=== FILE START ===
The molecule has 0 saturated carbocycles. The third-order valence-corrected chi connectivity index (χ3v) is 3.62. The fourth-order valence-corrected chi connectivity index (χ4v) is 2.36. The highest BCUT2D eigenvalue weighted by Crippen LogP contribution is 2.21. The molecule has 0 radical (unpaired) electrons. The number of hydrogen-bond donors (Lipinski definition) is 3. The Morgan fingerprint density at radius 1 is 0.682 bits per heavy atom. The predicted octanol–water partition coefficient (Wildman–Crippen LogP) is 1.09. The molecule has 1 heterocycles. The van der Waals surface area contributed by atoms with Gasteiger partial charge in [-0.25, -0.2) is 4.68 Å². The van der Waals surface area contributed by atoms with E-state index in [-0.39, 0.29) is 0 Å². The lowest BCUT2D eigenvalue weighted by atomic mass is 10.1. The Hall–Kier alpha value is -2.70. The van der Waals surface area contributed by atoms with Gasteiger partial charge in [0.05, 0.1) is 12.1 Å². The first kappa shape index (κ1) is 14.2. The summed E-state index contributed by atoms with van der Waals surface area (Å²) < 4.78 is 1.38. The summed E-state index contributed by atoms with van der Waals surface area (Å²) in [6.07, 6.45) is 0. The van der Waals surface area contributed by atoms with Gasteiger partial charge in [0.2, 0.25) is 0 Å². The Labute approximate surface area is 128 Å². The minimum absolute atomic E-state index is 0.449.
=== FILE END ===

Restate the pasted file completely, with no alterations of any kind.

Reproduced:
The molecule has 0 saturated carbocycles. The third-order valence-corrected chi connectivity index (χ3v) is 3.62. The fourth-order valence-corrected chi connectivity index (χ4v) is 2.36. The highest BCUT2D eigenvalue weighted by Crippen LogP contribution is 2.21. The molecule has 0 radical (unpaired) electrons. The number of hydrogen-bond donors (Lipinski definition) is 3. The Morgan fingerprint density at radius 1 is 0.682 bits per heavy atom. The predicted octanol–water partition coefficient (Wildman–Crippen LogP) is 1.09. The molecule has 1 heterocycles. The van der Waals surface area contributed by atoms with Gasteiger partial charge in [-0.25, -0.2) is 4.68 Å². The van der Waals surface area contributed by atoms with E-state index in [-0.39, 0.29) is 0 Å². The lowest BCUT2D eigenvalue weighted by atomic mass is 10.1. The Hall–Kier alpha value is -2.70. The van der Waals surface area contributed by atoms with Gasteiger partial charge in [0.05, 0.1) is 12.1 Å². The first kappa shape index (κ1) is 14.2. The summed E-state index contributed by atoms with van der Waals surface area (Å²) < 4.78 is 1.38. The summed E-state index contributed by atoms with van der Waals surface area (Å²) in [6.07, 6.45) is 0. The van der Waals surface area contributed by atoms with Gasteiger partial charge in [0.2, 0.25) is 0 Å². The Labute approximate surface area is 128 Å². The minimum absolute atomic E-state index is 0.449.